limited scopes.

In this paper we show that stack-based control abstractions follow a
much simpler pattern than general first-class code pointers. We
present a simple but flexible Hoare-style framework for modular
verification of assembly code with all kinds of stack-based control
abstractions, including function call/return, tail call,
setjmp/longjmp, weak continuation, stack cutting, stack unwinding,
multi-return function call, coroutines, and thread context switch.
Instead of presenting a specific logic for each control structure, we
develop all reasoning systems as instances of a generic framework.
This allows program modules and their proofs developed in different
PCC systems to be linked together. Our system is fully mechanized. We
give the complete soundness proof and a full verification of several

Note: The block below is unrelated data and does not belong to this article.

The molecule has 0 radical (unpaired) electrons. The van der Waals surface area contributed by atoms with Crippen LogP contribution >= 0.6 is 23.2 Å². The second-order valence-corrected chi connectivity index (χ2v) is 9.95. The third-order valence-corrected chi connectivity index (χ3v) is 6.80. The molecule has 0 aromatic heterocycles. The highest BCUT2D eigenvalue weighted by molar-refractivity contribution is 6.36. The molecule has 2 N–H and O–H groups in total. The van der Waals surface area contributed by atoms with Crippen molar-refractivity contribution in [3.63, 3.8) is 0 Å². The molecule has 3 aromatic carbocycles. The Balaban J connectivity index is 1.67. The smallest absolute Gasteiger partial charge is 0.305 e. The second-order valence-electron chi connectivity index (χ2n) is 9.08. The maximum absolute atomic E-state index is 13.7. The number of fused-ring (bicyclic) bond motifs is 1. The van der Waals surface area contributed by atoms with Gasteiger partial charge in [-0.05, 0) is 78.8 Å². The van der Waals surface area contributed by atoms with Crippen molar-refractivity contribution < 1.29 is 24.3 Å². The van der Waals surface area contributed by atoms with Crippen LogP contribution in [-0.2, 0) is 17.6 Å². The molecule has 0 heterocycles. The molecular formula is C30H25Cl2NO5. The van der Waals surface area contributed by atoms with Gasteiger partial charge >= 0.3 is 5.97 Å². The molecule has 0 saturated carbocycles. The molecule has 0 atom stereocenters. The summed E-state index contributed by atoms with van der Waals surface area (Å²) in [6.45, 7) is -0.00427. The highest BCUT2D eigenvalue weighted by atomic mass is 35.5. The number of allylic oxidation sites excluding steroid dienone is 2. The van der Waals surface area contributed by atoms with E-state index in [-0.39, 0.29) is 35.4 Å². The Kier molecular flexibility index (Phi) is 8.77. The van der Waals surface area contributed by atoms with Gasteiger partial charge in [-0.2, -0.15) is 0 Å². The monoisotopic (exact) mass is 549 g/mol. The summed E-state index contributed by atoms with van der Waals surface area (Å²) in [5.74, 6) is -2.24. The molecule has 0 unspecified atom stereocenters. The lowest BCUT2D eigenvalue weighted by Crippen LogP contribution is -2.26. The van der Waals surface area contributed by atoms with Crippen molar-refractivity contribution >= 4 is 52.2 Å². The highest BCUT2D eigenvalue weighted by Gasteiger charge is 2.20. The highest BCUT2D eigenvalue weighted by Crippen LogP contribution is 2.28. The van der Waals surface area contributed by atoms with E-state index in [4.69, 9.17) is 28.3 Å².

examples in the Coq proof assistant.

This is joint work with Zhong Shao, Alexander Vaynberg, Zhaozhong Ni at Yale University, and Sen Xiang at University of Science and Technology at China.

Automatic Test Factoring for Java

David Saff (MIT)

Test factoring creates fast, focused unit tests from slow system-wide
tests; each new unit test exercises only a subset of the functionality
exercised by the system test. Augmenting a test suite with factored
unit tests should catch errors earlier in a test run.

One way to factor a test is to introduce mock objects. If a test
exercises a component T, which interacts with another component E (the
``environment''), the implementation of E can be replaced by a
mock. The mock checks that T's calls to E are as expected, and it
simulates E's behavior in response. We introduce an automatic